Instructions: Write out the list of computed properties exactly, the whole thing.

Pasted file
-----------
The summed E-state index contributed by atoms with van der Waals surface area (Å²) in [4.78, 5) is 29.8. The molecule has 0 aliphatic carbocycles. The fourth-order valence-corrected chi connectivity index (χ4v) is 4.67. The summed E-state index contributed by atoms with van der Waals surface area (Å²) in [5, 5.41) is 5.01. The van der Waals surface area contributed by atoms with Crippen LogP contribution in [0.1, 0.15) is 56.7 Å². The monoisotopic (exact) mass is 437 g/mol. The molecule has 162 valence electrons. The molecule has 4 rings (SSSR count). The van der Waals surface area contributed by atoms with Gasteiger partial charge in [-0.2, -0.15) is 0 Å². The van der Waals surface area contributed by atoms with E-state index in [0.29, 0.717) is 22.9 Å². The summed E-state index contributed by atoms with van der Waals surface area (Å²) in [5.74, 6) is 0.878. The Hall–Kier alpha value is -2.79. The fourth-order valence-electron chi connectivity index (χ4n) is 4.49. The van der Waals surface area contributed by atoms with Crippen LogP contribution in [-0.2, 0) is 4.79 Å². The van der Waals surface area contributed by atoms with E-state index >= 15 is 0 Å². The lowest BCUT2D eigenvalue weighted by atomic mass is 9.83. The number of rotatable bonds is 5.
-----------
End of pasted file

The summed E-state index contributed by atoms with van der Waals surface area (Å²) in [4.78, 5) is 29.8. The molecule has 0 aliphatic carbocycles. The fourth-order valence-corrected chi connectivity index (χ4v) is 4.67. The summed E-state index contributed by atoms with van der Waals surface area (Å²) in [5, 5.41) is 5.01. The van der Waals surface area contributed by atoms with Crippen LogP contribution in [0.1, 0.15) is 56.7 Å². The monoisotopic (exact) mass is 437 g/mol. The molecule has 162 valence electrons. The molecule has 4 rings (SSSR count). The van der Waals surface area contributed by atoms with Gasteiger partial charge in [-0.2, -0.15) is 0 Å². The van der Waals surface area contributed by atoms with E-state index in [0.29, 0.717) is 22.9 Å². The summed E-state index contributed by atoms with van der Waals surface area (Å²) in [5.74, 6) is 0.878. The Hall–Kier alpha value is -2.79. The fourth-order valence-electron chi connectivity index (χ4n) is 4.49. The van der Waals surface area contributed by atoms with Crippen LogP contribution in [-0.2, 0) is 4.79 Å². The van der Waals surface area contributed by atoms with E-state index >= 15 is 0 Å². The lowest BCUT2D eigenvalue weighted by atomic mass is 9.83. The number of rotatable bonds is 5.